Patient-Reported Outcomes for Palliative Care Point the Way to Becoming Better
Two new, painstakingly developed, rigorously tested patient-reported quality measures offer palliative care organizations new opportunities to not only measure and refine the quality of care they provide but also document for healthcare colleagues the benefits of the patient-centric approach to serious-illness care.
These two patient-reported outcome performance measures (PRO-PMs) for palliative care were developed over 3 years by AAHPM as part of the Palliative Care Quality Measures Project, funded with a $5.5 million grant from the Centers for Medicare and Medicaid Services (CMS). Partnering with the Academy on this project were the National Coalition for Hospice and Palliative Care, comprised of 13 leading national hospice and palliative care organizations; the RAND Corporation, a well-known not-for-profit research organization; and the National Patient Advocate Foundation (NPAF).
These two measures are being considered for endorsement by the National Quality Forum, a key arbiter of quality metrics nationally. They could be incorporated into CMS’s commitment to value-based purchasing through its Quality Payment Program, including the Merit-Based Incentive Payment System and alternative payment models. Those federal programs propose to reward physicians with quality payment based on performance and participation in new payment and delivery models.
But all of that might take a few years. In the meantime, the two palliative care measures, which were completed in September of 2021, can be adopted by palliative care providers as part of their own institutional quality improvement (QI) efforts—or as the foundation for building such a program. The goal is to fill a gap in patient-reported measures and to capture patients’ perspectives on how well their care needs are being met. One four-data-element measure asks whether patients felt heard and understood by their palliative care provider and team, and the other asks if they received the help they wanted for their pain from their palliative care provider and team.
“Think of the broad things we do in palliative care, having the conversations we need to have with patients so they understand their situation, so that their care matches up with what matters to them,” said AAHPM’s Chief Medical Officer Joe Rotella, MD MBA HMDC FAAHPM. “‘Did you feel heard and understood’ gets at the quality of that communication. But we also try to control their symptoms in order to help them live better with their pain or shortness of breath or nausea managed. With these two measures, we’re getting at two very important parts of palliative care,” Rotella said.
“You don’t need to wait for the government to implement these two patient-reported quality measures,” said Katherine Ast, MSW LCSW, AAHPM’s director of quality and research. The Academy has completed an implementation guide for how its members can adopt the measures, but many palliative care programs are already incorporating them into their internal QI efforts.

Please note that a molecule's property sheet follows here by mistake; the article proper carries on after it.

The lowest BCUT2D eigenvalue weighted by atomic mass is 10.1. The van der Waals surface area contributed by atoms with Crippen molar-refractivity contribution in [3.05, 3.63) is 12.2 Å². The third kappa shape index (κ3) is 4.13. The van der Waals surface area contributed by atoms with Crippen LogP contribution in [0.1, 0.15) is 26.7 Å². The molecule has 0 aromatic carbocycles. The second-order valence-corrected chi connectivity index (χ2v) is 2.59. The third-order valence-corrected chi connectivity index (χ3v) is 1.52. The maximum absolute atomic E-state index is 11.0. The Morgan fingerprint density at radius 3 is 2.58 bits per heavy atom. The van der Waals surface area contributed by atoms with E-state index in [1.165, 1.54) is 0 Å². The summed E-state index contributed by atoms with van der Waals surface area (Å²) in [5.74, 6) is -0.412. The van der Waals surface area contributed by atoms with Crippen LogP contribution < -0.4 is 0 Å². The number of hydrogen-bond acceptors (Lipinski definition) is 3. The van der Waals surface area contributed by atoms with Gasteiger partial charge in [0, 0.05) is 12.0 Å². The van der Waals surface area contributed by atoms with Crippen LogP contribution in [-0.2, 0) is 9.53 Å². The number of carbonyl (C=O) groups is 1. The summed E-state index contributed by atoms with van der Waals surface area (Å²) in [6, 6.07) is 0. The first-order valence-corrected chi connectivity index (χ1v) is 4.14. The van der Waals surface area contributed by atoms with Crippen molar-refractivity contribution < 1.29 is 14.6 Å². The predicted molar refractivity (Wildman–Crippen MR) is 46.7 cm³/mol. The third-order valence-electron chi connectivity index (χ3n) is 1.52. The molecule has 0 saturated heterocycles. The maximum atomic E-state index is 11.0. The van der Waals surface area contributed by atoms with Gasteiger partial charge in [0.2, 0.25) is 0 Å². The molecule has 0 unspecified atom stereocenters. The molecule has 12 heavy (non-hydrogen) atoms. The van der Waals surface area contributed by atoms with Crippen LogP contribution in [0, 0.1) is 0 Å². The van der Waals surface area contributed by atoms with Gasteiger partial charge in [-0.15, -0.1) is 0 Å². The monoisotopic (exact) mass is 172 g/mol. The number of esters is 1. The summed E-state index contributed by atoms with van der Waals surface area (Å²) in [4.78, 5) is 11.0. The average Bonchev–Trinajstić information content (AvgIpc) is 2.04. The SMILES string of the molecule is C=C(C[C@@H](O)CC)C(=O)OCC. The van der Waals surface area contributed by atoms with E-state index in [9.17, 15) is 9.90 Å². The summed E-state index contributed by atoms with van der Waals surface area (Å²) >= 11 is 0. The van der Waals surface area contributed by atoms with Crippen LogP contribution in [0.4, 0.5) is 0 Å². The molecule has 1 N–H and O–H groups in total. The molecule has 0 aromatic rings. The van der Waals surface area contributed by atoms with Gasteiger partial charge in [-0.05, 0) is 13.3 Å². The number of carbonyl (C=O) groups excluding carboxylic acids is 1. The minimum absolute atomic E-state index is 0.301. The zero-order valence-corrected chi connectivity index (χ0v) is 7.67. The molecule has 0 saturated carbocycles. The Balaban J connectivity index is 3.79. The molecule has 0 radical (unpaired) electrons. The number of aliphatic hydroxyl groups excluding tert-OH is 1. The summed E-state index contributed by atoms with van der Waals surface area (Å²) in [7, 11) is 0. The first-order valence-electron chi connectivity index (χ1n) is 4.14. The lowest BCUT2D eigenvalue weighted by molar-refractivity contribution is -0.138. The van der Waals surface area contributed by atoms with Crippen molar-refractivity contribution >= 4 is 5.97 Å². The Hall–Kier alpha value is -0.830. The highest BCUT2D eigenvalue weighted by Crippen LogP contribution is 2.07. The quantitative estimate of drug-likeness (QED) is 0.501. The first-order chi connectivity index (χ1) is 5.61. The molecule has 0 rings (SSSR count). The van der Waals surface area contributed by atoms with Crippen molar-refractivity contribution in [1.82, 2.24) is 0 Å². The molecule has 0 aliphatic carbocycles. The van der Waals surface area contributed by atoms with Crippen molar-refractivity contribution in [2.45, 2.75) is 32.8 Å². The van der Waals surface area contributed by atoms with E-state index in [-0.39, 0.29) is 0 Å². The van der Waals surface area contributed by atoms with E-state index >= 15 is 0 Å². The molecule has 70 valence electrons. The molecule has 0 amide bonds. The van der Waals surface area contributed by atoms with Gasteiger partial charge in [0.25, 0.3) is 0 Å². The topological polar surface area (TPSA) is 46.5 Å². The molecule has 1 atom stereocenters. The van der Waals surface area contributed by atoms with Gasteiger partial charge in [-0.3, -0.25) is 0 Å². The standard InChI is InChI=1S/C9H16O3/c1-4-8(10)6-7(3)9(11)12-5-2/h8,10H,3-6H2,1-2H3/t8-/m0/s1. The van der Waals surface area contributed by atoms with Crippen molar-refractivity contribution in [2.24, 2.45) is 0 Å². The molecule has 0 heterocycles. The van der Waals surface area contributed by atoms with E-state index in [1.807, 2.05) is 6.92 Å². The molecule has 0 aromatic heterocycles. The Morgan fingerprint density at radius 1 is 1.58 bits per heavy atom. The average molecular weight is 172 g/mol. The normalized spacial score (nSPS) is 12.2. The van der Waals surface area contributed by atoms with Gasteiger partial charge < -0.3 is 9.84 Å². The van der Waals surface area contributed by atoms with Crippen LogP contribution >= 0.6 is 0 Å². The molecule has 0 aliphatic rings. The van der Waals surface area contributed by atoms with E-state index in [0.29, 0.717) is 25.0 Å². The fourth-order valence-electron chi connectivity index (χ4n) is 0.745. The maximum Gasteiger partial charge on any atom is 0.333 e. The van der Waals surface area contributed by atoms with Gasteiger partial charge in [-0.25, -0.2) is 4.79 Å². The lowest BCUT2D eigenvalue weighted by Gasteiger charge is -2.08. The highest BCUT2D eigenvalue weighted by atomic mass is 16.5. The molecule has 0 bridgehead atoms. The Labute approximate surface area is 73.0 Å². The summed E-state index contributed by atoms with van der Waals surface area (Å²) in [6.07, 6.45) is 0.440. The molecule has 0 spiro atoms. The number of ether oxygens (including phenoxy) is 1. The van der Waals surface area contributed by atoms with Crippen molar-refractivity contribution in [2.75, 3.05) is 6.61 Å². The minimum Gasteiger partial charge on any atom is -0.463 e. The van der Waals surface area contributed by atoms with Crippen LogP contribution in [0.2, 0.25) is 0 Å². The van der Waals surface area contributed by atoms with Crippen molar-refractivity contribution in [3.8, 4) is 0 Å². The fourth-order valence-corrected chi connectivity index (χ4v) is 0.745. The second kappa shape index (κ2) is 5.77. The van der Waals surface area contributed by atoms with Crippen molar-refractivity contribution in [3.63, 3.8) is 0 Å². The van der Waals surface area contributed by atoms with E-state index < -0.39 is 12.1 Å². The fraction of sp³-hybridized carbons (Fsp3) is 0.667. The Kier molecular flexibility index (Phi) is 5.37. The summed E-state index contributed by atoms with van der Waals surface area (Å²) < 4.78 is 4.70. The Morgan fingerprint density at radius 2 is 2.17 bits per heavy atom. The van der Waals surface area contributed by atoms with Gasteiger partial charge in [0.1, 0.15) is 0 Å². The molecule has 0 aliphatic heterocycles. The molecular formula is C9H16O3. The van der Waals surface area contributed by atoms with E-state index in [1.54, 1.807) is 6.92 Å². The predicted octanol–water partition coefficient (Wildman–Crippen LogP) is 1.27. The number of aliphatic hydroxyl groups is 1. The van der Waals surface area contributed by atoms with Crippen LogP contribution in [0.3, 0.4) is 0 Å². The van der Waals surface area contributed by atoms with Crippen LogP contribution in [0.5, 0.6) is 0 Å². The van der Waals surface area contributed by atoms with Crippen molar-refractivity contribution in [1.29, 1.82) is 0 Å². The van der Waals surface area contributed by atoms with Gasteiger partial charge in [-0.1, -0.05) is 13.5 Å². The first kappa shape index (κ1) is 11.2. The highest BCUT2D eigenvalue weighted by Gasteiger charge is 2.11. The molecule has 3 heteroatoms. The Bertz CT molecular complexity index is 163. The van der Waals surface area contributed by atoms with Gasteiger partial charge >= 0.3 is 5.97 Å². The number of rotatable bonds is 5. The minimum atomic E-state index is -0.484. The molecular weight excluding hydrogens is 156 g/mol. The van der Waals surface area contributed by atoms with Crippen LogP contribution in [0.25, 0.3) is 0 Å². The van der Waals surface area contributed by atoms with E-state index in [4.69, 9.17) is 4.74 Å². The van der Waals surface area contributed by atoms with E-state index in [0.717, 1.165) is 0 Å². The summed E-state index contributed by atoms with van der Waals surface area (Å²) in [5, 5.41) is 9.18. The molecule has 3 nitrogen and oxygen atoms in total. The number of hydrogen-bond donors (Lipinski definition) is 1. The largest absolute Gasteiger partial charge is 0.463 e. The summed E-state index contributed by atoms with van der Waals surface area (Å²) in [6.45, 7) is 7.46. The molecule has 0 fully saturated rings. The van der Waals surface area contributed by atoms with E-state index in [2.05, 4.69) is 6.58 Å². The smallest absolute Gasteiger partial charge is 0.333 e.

The measures were specifically validated for adult community-based and outpatient palliative care, but settings like hospitals or home-based teams can adapt them to their needs and QI processes. Other settings, including oncology or primary care, could also find the input helpful from systematically asking their patients these relevant and valuable questions. But they likely would benefit from their palliative care colleagues showing them the way to gather patient-reported perspectives.
The Voice of the Patient
Elevating the voices of patients and caregivers was prioritized throughout the development of PRO-PM, explained Rebecca Kirch, JD, executive vice president for policy and programs at NPAF and a member of the measures project’s Technical Expert Clinical User Patient Panel (TECUPP), which advised on measure development. Patients with serious illnesses and family caregivers were integrally involved in the TECUPP for every stage of the process.
“It was the patients in the room who drove the advisory committee to determine that being heard and understood was the innovation that separates palliative care from other medical disciplines,” Kirch said. “What should excite this field is that patients and caregivers have made it clear through their involvement in developing these measures that this is a high priority for them.” The validated measures should also help to legitimize what too often has been labeled a “soft” skill: communicating with patients and families about difficult topics.
“Palliative care organizations should first of all be holding themselves accountable for making sure that their patients feel heard and understood,” Kirch said. “Then they can encourage their colleagues in other disciplines to recognize and embrace the idea that practitioners at every level should be holding themselves and their institutions accountable for this kind of communication. That means making sure staff get trained in the communication skills necessary to make patients feel heard and understood—with palliative care leading the way.”
Patient-reported quality information also fits with the current national discourse around equity in health care. “You have to be culturally sensitive and competent in order for all of your patients to honestly say, ‘I felt heard and understood.’ We know that the field of palliative care is having a reckoning around diversity,” Kirch added. Part of ensuring that patients feel heard and understood is making sure that staff are trauma- informed, culturally competent, and healthcare literate. These quality measures capture the essence of what palliative care does and the importance of skilled communication that helps people get the care they want and avoid the care they don’t want, regardless of race, religion, or socioeconomic status.